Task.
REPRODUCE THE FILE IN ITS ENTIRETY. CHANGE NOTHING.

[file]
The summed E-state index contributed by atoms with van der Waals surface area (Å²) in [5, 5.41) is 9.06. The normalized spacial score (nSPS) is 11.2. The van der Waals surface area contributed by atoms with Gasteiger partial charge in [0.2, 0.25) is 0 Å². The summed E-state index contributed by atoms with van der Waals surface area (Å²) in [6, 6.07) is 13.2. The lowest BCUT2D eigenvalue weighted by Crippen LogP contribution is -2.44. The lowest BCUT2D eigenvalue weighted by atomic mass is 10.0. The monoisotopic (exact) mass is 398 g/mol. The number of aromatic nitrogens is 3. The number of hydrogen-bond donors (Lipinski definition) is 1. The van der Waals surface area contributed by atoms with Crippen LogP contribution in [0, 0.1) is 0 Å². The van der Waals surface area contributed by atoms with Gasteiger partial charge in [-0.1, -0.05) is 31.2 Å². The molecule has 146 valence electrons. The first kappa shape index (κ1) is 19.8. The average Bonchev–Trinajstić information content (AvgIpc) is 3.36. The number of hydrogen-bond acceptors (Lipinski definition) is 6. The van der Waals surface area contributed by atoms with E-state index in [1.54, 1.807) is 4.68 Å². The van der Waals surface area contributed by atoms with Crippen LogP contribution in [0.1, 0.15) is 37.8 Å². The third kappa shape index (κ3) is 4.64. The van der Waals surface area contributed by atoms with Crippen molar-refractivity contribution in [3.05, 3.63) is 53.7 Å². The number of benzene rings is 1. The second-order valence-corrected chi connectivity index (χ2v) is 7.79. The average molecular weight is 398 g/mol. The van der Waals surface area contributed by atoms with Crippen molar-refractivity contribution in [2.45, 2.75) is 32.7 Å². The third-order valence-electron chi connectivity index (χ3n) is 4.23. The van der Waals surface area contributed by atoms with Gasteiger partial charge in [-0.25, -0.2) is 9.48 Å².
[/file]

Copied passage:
The summed E-state index contributed by atoms with van der Waals surface area (Å²) in [5, 5.41) is 9.06. The normalized spacial score (nSPS) is 11.2. The van der Waals surface area contributed by atoms with Gasteiger partial charge in [0.2, 0.25) is 0 Å². The summed E-state index contributed by atoms with van der Waals surface area (Å²) in [6, 6.07) is 13.2. The lowest BCUT2D eigenvalue weighted by Crippen LogP contribution is -2.44. The lowest BCUT2D eigenvalue weighted by atomic mass is 10.0. The monoisotopic (exact) mass is 398 g/mol. The number of aromatic nitrogens is 3. The number of hydrogen-bond donors (Lipinski definition) is 1. The van der Waals surface area contributed by atoms with Crippen LogP contribution in [0, 0.1) is 0 Å². The van der Waals surface area contributed by atoms with Gasteiger partial charge in [-0.1, -0.05) is 31.2 Å². The molecule has 146 valence electrons. The first kappa shape index (κ1) is 19.8. The average Bonchev–Trinajstić information content (AvgIpc) is 3.36. The number of hydrogen-bond acceptors (Lipinski definition) is 6. The van der Waals surface area contributed by atoms with E-state index in [1.54, 1.807) is 4.68 Å². The van der Waals surface area contributed by atoms with Crippen LogP contribution in [0.1, 0.15) is 37.8 Å². The third kappa shape index (κ3) is 4.64. The van der Waals surface area contributed by atoms with Crippen molar-refractivity contribution in [3.05, 3.63) is 53.7 Å². The number of benzene rings is 1. The second-order valence-corrected chi connectivity index (χ2v) is 7.79. The average molecular weight is 398 g/mol. The van der Waals surface area contributed by atoms with Crippen molar-refractivity contribution in [2.45, 2.75) is 32.7 Å². The third-order valence-electron chi connectivity index (χ3n) is 4.23. The van der Waals surface area contributed by atoms with Gasteiger partial charge in [-0.25, -0.2) is 9.48 Å².